The Insanely Powerful AC-130, Here you have several versions of the US AC-130: The AC-130U Spooky, and the AC-130W Stinger II, while in action during live fire exercise as part of the Emerald Warrior 2016 annual exercise in Hurlburt Field, Florida. The equipment use here: the GAU-12 Equalizer 25mm (for the AC-130U) cannons, 30 mm Bushmaster cannons (for the W version), Bofors 40 mm auto cannons, and 105mm M102 cannon. The Lockheed AC-130 gunship is a heavily armed, long-endurance ground-attack variant of the C-130 Hercules transport fixed-wing aircraft. It carries a wide array of anti-ground oriented weapons that are integrated with sophisticated sensors, navigation, and fire-control systems. Unlike other military fixed-wing aircraft, the AC-130 relies on visual targeting. Because its large profile and low operating altitudes (around 7,000 ft.) make it an easy target, it usually flies close air support missions at night.
The airframe is manufactured by Lockheed Martin, while Boeing is responsible for the conversion into a gunship and for aircraft support. Developed during the Vietnam War as ‘Project Gunship II’, the AC-130 replaced the Douglas AC-47 Spooky, or ‘Gunship I’. The sole operator is the United States Air Force, which uses the AC-130U Spooky and AC-130W Stinger II variants for close air support, air interdiction, and force protection, with the AC-130J Ghostrider in development. Close air support roles include supporting ground troops, escorting convoys, and urban operations. Air interdiction missions are conducted against planned targets and targets of opportunity. Force protection missions include defending air bases and other facilities. AC-130Us are based at Hurlburt Field, Florida, while AC-130Ws are based at Cannon AFB, New Mexico; gunships can be deployed worldwide. The squadrons are part of the Air Force Special Operations Command (AFSOC), a component of the United States Special Operations Command (SOCOM).
The AC-130 has a non-pressurised cabin, with the weaponry mounted to fire from the port side of the fuselage. During an attack, the gunship performs a pylon turn, flying in a large circle around the target, therefore being able to fire at it for far longer than in a conventional strafing attack. The AC-130H Spectre was armed with two 20 mm M61 Vulcan cannons, one Bofors 40 mm autocannon, and one 105 mm M102 cannon; after 1994, the 20 mm cannons were removed for most missions. The upgraded AC-130U Spooky has a single 25 mm GAU-12 Equalizer in place of the Spectre’s twin 20 mm cannons, an improved fire control system, and increased ammunition capacity. New AC-130Js based on the MC-130J Combat Shadow II special operations tanker were planned as of 2012. The AC-130W is armed with one 30 mm Bushmaster cannon, AGM-176 Griffin missiles, and GBU-39 Small Diameter Bombs (SDBs).
During the Vietnam War, the C-130 Hercules was selected to replace the Douglas AC-47 Spooky gunship (Project Gunship I) in order to improve mission endurance and increase capacity to carry munitions. Capable of flying faster than helicopters and at high altitudes with excellent loiter time, the use of the pylon turn allowed the AC-47 to deliver continuous accurate fire to a single point on the ground.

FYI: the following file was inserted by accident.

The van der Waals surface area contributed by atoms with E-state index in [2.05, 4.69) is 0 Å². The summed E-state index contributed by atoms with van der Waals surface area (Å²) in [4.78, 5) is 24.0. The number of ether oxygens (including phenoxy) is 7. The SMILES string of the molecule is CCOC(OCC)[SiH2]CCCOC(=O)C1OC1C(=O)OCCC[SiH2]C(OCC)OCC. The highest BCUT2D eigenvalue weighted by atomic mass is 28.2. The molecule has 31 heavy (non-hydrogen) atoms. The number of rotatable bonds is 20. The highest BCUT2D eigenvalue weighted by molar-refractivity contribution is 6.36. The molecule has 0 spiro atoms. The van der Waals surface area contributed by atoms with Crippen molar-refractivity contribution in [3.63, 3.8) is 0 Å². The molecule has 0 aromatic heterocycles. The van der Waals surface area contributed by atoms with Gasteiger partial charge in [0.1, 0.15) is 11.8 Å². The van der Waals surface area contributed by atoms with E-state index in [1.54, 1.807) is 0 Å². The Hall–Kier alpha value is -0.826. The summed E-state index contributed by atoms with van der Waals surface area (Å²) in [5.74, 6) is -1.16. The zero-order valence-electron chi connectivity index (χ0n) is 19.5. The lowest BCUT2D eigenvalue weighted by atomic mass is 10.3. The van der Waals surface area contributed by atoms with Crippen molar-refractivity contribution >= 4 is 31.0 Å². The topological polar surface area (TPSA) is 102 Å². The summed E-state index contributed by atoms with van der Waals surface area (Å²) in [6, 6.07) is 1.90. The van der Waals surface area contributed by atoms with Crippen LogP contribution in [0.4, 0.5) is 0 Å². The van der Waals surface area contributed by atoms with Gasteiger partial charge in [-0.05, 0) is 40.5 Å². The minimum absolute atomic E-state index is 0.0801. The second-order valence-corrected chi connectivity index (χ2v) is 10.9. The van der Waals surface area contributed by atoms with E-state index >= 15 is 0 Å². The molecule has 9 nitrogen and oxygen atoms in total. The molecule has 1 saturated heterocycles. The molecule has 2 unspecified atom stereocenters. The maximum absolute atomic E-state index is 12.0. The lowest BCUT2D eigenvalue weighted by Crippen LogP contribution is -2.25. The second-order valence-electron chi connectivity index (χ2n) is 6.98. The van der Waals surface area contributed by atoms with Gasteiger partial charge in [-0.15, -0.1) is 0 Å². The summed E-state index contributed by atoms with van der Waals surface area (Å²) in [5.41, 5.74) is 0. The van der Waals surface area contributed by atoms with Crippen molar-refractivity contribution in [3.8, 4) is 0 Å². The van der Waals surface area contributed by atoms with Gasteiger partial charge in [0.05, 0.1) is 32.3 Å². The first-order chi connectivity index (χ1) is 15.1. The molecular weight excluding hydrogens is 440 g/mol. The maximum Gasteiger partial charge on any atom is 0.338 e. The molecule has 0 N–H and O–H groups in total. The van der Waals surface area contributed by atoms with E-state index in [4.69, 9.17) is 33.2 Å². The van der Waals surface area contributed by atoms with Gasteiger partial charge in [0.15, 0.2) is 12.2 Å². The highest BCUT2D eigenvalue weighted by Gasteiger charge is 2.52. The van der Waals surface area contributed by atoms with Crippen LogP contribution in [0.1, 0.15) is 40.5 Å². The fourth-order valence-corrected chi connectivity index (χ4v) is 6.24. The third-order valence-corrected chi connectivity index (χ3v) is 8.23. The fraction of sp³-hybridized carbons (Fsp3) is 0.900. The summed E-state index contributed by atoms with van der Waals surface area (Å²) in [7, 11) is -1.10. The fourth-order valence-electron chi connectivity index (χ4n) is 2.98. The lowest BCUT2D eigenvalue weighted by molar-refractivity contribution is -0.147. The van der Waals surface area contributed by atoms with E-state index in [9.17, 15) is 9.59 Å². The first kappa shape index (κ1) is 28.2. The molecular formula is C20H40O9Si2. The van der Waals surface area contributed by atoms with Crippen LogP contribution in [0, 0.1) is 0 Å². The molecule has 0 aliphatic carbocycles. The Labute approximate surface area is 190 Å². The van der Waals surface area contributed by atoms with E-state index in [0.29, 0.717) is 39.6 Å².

In 1967, JC-130A USAF 54-1626 was selected for conversion into the prototype AC-130A gunship (Project Gunship II). The modifications were done at Wright-Patterson Air Force Base by the Aeronautical Systems Division. A direct view night vision telescope was installed in the forward door, an early forward looking infrared (FLIR) in the forward part of the left wheel well, and Gatling guns fixed facing down and aft along the left side. The analog fire control computer prototype was handcrafted by RAF Wing Commander Tom Pinkerton at the USAF Avionics Laboratory at Wright-Patterson AFB. Flight testing of the prototype was performed primarily at Eglin Air Force Base, followed by further testing and modifications. By September 1967, the aircraft was certified ready for combat testing and was flown to Nha Trang Air Base, South Vietnam for a 90-day test program. The AC-130 was later supplemented by the AC-119 Shadow (Project Gunship III), which later proved to be underpowered.
Seven more warplanes were converted to the “Plain Jane” configuration like the AC-130 prototype in 1968, and one aircraft received the “Surprise Package” equipment in 1969. Surprise Package included the latest 20 mm rotary cannons and 40 mm Bofors cannon but no 7.62 mm close support armament. Surprise Package served as a test bed for the avionic systems and armament for the AC-130E.
In 1970, ten more AC-130As were acquired under the “Pave Pronto” project. In the summer of 1971, Surprise Package equipped AC-130s were converted to the Pave Pronto configuration and assumed their new nickname ‘Thor’. Conversion of C-130Es into AC-130Es for the “PAVE Spectre” project followed.
By 2018, AC-130 gunships will have been providing close air support for special operators for 50 years. Although the aircraft have been kept relevant through constant upgrades to their weaponry, sensor packages, and countermeasures, they are not expected to be survivable in future non-permissive environments due to their high signatures and low air speeds. Military analysts, such as the Center for Strategic and Budgetary Assessments, have suggested that AFSOC invest in more advanced technologies to fill the role to operate in future contested combat zones, including a mix of low-cost disposable unmanned and stealthy strike aircraft.
Regardless of their project names the aircraft were more commonly referred to by the squadron’s call sign ‘Spectre’.
Video by: Airman 1st Class Joshua Hoskins, Airman 1st Class Natalie Plas, Staff Sgt. Thomas Smith, A1C James Merriman, Airman 1st Class Jacob Albers Small.
for a more detailed look into the Spectre Gunship go HERE